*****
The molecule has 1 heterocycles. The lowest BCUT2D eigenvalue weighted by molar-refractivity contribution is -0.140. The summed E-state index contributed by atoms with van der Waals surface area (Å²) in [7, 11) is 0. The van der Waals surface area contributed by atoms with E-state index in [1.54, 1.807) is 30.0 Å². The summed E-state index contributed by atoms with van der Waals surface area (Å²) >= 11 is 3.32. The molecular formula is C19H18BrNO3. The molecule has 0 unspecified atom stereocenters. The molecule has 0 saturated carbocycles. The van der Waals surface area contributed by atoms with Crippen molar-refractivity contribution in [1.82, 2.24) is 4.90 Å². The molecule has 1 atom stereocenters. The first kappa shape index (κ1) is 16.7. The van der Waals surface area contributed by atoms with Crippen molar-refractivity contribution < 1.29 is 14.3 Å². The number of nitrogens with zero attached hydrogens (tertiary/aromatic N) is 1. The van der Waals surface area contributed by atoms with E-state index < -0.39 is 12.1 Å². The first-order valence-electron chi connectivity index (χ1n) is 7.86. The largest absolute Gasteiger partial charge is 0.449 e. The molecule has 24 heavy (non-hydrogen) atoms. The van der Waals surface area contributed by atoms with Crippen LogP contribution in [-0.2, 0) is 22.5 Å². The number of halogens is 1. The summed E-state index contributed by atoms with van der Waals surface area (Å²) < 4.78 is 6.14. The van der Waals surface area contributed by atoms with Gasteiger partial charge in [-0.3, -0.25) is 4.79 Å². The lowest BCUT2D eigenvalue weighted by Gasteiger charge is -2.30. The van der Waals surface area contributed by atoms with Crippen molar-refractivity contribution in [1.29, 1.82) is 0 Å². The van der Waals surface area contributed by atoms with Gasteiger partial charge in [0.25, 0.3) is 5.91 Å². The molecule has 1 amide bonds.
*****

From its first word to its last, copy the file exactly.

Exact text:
The molecule has 1 heterocycles. The lowest BCUT2D eigenvalue weighted by molar-refractivity contribution is -0.140. The summed E-state index contributed by atoms with van der Waals surface area (Å²) in [7, 11) is 0. The van der Waals surface area contributed by atoms with E-state index in [1.54, 1.807) is 30.0 Å². The summed E-state index contributed by atoms with van der Waals surface area (Å²) >= 11 is 3.32. The molecular formula is C19H18BrNO3. The molecule has 0 unspecified atom stereocenters. The molecule has 0 saturated carbocycles. The van der Waals surface area contributed by atoms with Crippen molar-refractivity contribution in [1.82, 2.24) is 4.90 Å². The molecule has 1 atom stereocenters. The first kappa shape index (κ1) is 16.7. The van der Waals surface area contributed by atoms with Crippen molar-refractivity contribution < 1.29 is 14.3 Å². The number of nitrogens with zero attached hydrogens (tertiary/aromatic N) is 1. The van der Waals surface area contributed by atoms with E-state index < -0.39 is 12.1 Å². The first-order valence-electron chi connectivity index (χ1n) is 7.86. The largest absolute Gasteiger partial charge is 0.449 e. The molecule has 24 heavy (non-hydrogen) atoms. The van der Waals surface area contributed by atoms with Crippen LogP contribution in [-0.2, 0) is 22.5 Å². The number of halogens is 1. The summed E-state index contributed by atoms with van der Waals surface area (Å²) < 4.78 is 6.14. The van der Waals surface area contributed by atoms with Gasteiger partial charge in [-0.3, -0.25) is 4.79 Å². The lowest BCUT2D eigenvalue weighted by Gasteiger charge is -2.30. The van der Waals surface area contributed by atoms with Crippen molar-refractivity contribution in [1.29, 1.82) is 0 Å². The van der Waals surface area contributed by atoms with Gasteiger partial charge in [0.25, 0.3) is 5.91 Å². The molecule has 1 amide bonds.